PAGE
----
Moag and Company Sports Notes (13 Mar 2020)

Date: Mar 2020

Trivia

When did the Boston Celtics win their first NBA championship?

Last Week’s Answer: The last MLB player to win back-to-back NL MVPs was Albert Pujols (2008 and 2009 with the St. Louis Cardinals).

Football:

NFLPA player reps "voted down a resolution that would have allowed players who have already voted on the proposed CBA to change their votes," according to ESPN.com. Enough players "had asked whether they could change their votes" that the player reps "decided to propose the resolution, but it did not succeed." The NFLPA did vote to "extend the voting window by 48 hours to allow more time for players to consider and vote on the proposal." The player reps "voted to extend the deadline" to 11:59 pm ET Saturday. The "goal of the extension is to give players more time to digest the 456-page proposed CBA". SI.com wrote it is "fair to say that the NFLPA staff wants as many players to vote as possible." The "strength of the CBA proposal they’ve put forth is in how it helps the rank-and-file, and that 60% of the league’s players are on the minimum ... is important here as the union tries to get every last one of them to cast a ballot". ESPN.com said his “overwhelming sense” on which way the CBA vote will turn out “is that it’s going to be a close vote.” Schefter: “It sounds like it’s got some support, but it’s got definite detractors and the detractors have been speaking out loud and clear to voice their opposition”.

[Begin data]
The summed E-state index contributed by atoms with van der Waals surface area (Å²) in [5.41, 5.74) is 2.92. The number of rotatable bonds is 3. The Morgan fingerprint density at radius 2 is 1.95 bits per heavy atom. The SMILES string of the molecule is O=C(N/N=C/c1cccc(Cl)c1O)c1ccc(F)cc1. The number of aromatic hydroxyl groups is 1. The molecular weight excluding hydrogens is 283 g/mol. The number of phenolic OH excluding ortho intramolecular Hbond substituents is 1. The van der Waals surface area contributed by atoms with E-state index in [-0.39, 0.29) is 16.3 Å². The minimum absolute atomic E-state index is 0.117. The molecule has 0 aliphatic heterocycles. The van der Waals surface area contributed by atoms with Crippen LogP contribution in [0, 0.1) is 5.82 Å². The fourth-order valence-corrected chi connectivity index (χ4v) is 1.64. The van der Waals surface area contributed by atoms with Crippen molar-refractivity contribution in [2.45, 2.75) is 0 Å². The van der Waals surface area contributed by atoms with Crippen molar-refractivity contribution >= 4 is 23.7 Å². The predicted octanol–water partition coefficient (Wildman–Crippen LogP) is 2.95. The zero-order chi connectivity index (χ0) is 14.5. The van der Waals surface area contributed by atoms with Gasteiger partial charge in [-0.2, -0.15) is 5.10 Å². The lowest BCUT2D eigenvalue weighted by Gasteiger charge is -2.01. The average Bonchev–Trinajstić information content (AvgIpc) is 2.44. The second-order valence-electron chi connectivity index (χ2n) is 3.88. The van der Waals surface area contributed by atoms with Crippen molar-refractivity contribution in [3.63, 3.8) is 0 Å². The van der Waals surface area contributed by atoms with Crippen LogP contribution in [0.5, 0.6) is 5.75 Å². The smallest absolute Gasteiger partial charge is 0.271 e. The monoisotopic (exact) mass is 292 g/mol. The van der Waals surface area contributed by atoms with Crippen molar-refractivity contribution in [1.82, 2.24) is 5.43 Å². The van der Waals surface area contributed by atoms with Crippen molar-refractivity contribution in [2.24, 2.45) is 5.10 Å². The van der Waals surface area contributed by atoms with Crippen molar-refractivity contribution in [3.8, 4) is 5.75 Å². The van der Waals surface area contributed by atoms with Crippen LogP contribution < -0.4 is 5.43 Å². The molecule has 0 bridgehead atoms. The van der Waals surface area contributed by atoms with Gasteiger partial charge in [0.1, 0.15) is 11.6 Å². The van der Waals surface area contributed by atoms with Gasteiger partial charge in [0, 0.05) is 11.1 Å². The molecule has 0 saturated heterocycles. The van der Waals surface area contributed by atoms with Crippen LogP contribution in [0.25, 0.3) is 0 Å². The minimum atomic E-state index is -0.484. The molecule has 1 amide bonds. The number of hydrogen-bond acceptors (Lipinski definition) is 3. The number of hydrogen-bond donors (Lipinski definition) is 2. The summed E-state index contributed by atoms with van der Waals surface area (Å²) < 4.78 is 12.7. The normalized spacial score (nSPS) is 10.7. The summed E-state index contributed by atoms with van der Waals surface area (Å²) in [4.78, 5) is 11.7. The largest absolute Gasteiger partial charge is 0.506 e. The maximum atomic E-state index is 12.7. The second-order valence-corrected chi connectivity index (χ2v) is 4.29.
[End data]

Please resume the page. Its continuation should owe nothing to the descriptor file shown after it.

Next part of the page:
Baseball:

MLB officials were "unsure whether opening the season as early as April 9 would be feasible, instead deciding to leave the official start of the season an open question," according to the N.Y. Times. If the season "resumes in April, some teams could still be affected by restrictions from local governments." Illinois Gov. J.B. Pritzker said that he "wanted all major sporting events to be canceled -- or played without fans -- until May 1". Players have been asked to "remain at their spring training residences for the next few days as MLB works with the players association to structure the next few weeks." One issue that "must be worked out is if players will be paid if they agree to remain in camps during the dormant period." The fallout from the league’s decision to delay the season will be "wide-reaching, affecting multiple levels within every organization." Now ballparks will be "empty on Opening Day, on March 26, with game day operations staff idle and concession workers without jobs". St. Louis Cardinals President of Baseball Operations John Mozeliak said that once a start date is "clearer an additional, shortened spring training might be necessary". The start of the regular season is delayed two weeks, and "don't be surprised if it's longer". There is "no blueprint from which to reference." However, the "guiding principle must be this alone: whatever is best for public health and safety." Economics, logistics and traditions "must not drive decisions".

Basketball: